The US Treasury has said Iran’s oil smuggling revenue supports the Quds Force, the expeditionary unit of the Revolutionary Guard that operates across the Middle East. The Guard is suspected to be closely involved in the trade, involving hundreds of vessels that try to mask their movements and can hide their ownership through foreign shell companies.

But the Suez Rajan case was unique at the time of the transfer because it was owned by the Los Angeles-based private equity firm Oaktree Capital Management. That likely gave American prosecutors an edge in pursuing the case. Oaktree, which has repeatedly declined to discuss the case, sold the vessel fully to Empire in late May.

Mark Wallace, a former US ambassador to the United Nations under President George W Bush who heads United Against Nuclear Iran, praised Empire Navigation for agreeing to the plea. He described Iran's oil smuggling as a “mob-like” operation and urged others to abandon the trade.

“They faced down Iranian assassination threats in Greece,” Wallace told the AP. “They took the off ramp to leave the mob.”

Wallace declined to elaborate, and the US court documents offered no detail on the alleged threat. However, the delay in offloading the Suez Rajan’s cargo had become a political issue as well for the Biden administration as the ship had sat for months in the Gulf of Mexico, possibly due to companies being worried about the threat from Iran.

Since the Suez Rajan headed for America, Iran has seized two tankers near the Strait of Hormuz, including one with cargo for major US oil company Chevron Corp. In July, the top commander of the Revolutionary Guard’s naval arm threatened further action against anyone offloading the Suez Rajan, with state media linking the recent seizures to the cargo’s fate.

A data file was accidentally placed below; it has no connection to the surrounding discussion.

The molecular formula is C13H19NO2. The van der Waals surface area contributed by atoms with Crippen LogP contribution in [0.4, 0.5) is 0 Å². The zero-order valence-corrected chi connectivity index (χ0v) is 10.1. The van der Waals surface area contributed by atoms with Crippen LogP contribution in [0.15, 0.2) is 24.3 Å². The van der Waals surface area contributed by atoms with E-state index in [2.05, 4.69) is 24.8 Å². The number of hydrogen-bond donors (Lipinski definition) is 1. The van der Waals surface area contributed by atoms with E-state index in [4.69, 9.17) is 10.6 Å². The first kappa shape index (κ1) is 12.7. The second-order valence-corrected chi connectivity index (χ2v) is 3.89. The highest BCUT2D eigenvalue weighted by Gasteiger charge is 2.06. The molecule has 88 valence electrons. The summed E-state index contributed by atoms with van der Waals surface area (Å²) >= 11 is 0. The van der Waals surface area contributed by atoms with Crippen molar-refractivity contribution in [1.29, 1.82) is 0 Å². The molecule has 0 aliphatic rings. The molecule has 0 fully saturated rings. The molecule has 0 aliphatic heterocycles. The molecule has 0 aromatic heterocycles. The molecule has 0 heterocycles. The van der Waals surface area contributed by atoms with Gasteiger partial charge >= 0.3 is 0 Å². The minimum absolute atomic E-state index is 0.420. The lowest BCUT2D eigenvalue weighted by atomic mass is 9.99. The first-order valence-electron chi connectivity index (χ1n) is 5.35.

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Iran has continued to make threats over the seizure and summoned a Swiss diplomat in Tehran to express its anger. Switzerland has looked after US interests in Iran since the 1979 US Embassy takeover and hostage crisis.

Iran's mission to the United Nations did not immediately respond to a request for comment.

Exports continue despite US sanctions

The US Navy has increased its presence steadily in recent weeks in the Middle East, sending the troop-and-aircraft-carrying USS Bataan through the Strait of Hormuz and considering putting armed personnel on commercial ships traveling through the strait to stop Iran from seizing additional ships.

Late Wednesday, the US updated its warning to shippers traveling through the Middle East, saying: “Commercial vessels transiting through the Persian Gulf, Strait of Hormuz and Gulf of Oman continue to be illegally boarded and detained or seized by Iranian forces.”

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This year, Iranian oil exports have mostly been above 1 million barrels a day despite US sanctions, according to the commodity data firm Kpler. In May and June, it went above 1.5 million barrels a day, with figures in August sitting at 1.4 million barrels daily, Kpler's data showed. China is believed to be a major buyer of Iranian oil, likely at a significant discount.

“Justice was served,” Wallace said. “At the same time, there needs to be a serious policy review on why it took so long and why there are 300 vessels out there doing the same thing.”